March 1st, 2017, 08:21 PM  #1 
Newbie Joined: Mar 2017 From: United States Posts: 8 Thanks: 0  How to calculate the 'VALUE' of a point on a circle?
The value of point A = 2 @ 0 degrees The value of point B = 6 @ 180 degrees How to calculate the value of point C = ? @ 120 degrees I have a computer program that returns point C = 4.57735 Can anyone PLEASE show me this math using calculator functions? Thank you so much for any help! 
March 2nd, 2017, 06:07 AM  #2 
Global Moderator Joined: Oct 2008 From: London, Ontario, Canada  The Forest City Posts: 7,434 Thanks: 870 Math Focus: Elementary mathematics and beyond 
You're going to have to offer a better explanation of what it is that you are trying to do, at least as far as I am concerned.

March 2nd, 2017, 06:56 AM  #3 
Senior Member Joined: Apr 2014 From: Glasgow Posts: 1,926 Thanks: 628 Math Focus: Physics, mathematical modelling, numerical and computational solutions 
Yep... we need more information to give you anything meaningful.

March 2nd, 2017, 07:40 AM  #4 
Newbie Joined: Feb 2017 From: Netherlands Posts: 8 Thanks: 2 Math Focus: Trigonometry and complex numbers 
Shouldn't it be $\displaystyle 4\frac{2}3$?
Last edited by Xxmarijnw; March 2nd, 2017 at 07:42 AM. 
March 2nd, 2017, 09:00 AM  #5 
Newbie Joined: Mar 2017 From: United States Posts: 8 Thanks: 0 
Thank you greg1313 and Benit13 for responding, CIRCLE values are: 0 degrees = 0 45 degrees = 1 90 degrees = 2 180 degrees = 4 360 degrees = 8 Sorry if I misrepresented the starting point value of 2 being at 0 degrees on the circle. What I meant was 0 degrees as my starting point which is @ 90 degrees on the circle TO 120 degrees as my ending point which is @ 210 degrees on the circle. Trying to understand why 120 degrees doesn't equal 8 / 3 + 2. Can anyone think of a formula as to how my computer program is calculating 4.57735 ? I can confirm that the generated value of 4.57735 is correct in my application. 
March 2nd, 2017, 09:30 AM  #6 
Senior Member Joined: Apr 2014 From: Glasgow Posts: 1,926 Thanks: 628 Math Focus: Physics, mathematical modelling, numerical and computational solutions 
What is your program for? What is it trying to work out? Is CIRCLE a subroutine? If so, can you post the source code for that specific routine here?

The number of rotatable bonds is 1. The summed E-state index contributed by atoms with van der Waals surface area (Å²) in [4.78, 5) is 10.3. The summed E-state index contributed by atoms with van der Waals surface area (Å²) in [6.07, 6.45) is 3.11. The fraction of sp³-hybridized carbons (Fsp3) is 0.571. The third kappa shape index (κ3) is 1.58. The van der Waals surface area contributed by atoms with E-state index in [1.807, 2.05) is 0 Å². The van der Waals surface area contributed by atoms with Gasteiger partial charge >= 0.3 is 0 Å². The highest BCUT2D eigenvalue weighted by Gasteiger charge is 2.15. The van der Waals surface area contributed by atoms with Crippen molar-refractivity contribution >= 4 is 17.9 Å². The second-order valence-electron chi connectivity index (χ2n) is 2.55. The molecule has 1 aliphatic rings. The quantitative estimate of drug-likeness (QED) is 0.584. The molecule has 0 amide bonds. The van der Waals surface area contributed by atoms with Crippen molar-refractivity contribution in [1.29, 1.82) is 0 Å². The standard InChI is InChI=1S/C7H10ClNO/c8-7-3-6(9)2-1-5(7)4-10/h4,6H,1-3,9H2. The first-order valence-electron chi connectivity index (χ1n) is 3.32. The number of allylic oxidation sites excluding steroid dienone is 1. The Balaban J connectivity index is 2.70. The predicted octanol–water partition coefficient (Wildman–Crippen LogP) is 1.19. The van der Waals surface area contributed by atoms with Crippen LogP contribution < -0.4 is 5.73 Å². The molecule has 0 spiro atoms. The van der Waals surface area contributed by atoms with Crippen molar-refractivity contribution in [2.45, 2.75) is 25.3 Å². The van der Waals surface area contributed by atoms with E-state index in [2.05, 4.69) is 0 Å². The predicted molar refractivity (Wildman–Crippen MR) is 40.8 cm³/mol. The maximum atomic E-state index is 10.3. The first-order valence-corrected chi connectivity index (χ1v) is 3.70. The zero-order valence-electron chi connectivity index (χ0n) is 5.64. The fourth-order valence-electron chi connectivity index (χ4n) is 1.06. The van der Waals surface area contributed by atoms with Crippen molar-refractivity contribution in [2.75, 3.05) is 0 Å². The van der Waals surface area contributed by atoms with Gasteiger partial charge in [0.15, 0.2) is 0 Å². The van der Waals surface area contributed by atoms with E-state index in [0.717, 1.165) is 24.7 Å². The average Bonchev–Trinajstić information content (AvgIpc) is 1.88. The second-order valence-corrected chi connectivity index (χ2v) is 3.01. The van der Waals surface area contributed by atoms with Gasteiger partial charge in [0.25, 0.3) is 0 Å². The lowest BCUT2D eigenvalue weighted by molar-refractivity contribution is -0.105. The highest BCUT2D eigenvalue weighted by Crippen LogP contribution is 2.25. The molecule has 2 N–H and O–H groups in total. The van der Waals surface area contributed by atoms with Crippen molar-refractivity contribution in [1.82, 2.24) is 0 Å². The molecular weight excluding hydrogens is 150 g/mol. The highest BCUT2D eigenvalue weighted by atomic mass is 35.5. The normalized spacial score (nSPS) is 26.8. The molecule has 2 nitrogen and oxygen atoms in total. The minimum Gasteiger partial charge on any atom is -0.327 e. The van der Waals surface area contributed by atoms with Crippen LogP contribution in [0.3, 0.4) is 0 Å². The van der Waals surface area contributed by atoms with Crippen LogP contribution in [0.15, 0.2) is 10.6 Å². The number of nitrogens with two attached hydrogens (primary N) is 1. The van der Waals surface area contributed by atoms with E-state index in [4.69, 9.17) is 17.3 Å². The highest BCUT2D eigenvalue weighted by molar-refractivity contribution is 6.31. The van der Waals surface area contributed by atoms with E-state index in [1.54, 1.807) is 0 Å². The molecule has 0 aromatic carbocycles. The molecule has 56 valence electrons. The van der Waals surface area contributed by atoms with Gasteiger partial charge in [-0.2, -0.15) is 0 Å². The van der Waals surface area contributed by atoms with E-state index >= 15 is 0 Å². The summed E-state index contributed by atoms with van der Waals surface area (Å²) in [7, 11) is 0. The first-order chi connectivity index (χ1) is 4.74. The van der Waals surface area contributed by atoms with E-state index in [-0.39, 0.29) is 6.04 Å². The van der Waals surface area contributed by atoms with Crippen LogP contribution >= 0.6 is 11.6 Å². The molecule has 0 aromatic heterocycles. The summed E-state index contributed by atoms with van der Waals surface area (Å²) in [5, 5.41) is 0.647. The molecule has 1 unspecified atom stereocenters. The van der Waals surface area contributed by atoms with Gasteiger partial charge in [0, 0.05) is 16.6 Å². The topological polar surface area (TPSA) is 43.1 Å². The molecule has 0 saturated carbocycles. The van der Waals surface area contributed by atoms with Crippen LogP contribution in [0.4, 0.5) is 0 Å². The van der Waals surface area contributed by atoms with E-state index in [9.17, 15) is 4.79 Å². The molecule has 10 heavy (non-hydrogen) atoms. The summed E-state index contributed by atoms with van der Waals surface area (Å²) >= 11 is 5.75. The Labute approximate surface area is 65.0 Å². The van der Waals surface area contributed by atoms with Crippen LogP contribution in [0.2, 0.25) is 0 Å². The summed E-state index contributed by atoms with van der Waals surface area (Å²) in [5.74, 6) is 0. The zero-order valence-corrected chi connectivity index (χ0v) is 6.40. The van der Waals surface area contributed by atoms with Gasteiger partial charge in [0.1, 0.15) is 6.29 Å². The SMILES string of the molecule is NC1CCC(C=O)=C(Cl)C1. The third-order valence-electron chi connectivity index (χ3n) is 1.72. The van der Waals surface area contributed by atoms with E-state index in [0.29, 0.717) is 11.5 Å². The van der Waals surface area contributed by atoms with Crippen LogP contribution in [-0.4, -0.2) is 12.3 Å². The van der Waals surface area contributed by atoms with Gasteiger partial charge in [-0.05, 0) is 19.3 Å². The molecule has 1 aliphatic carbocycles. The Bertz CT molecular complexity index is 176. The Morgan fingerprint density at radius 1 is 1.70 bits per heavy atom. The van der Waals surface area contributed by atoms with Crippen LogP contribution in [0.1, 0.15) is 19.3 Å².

March 2nd, 2017, 10:18 AM  #7  
Math Team Joined: Jul 2011 From: Texas Posts: 2,422 Thanks: 1189  Quote:
$v = \dfrac{\theta}{45}$ where $v$ is the "value" (whatever that means) and $\theta$ is the angle in degrees so, $\dfrac{120}{45} = \dfrac{8}{3}$  
March 2nd, 2017, 10:26 AM  #8 
Senior Member Joined: Jul 2010 From: St. Augustine, FL., U.S.A.'s oldest city Posts: 12,155 Thanks: 461 Math Focus: Calculus/ODEs 
It seems to me, from the data provided, that the "circle value" $\displaystyle C$ can be expressed as a function of the angle $\displaystyle \theta$ as follows: $\displaystyle C(\theta)=\frac{\theta}{45^{\circ}}$ And so, as you found: $\displaystyle C(210^{\circ})=\frac{210^{\circ}}{45^{\circ}}= \frac{14}{3}$ 
March 2nd, 2017, 11:04 AM  #9 
Newbie Joined: Mar 2017 From: United States Posts: 8 Thanks: 0 
Sorry Benit13, I don't have the source code, but here are some other values generated from the software: 45 degrees from value 2 = 3.0 90 degrees from value 2 = 4.0 120 degrees from value 2 = 4.57735 180 degrees from value 2 = 6.0 240 degrees from value 2 = 7.42265 The 45, 90 and 180 degrees makes logical sense, but not the 120 and 240. 45 = 1 + 2 90 = 2 + 2 180 = 4 + 2 There has to be a formula for the 120 and 240 calculations that I'll probably never work out. Thank you everyone for your time and effort! 
March 2nd, 2017, 05:50 PM  #10 
Global Moderator Joined: Dec 2006 Posts: 16,775 Thanks: 1234 
Note that 4.57735... = 4 + 1/√3 and 7.42265... = 8  1/√3, and that tan(30°) = 1/√3.


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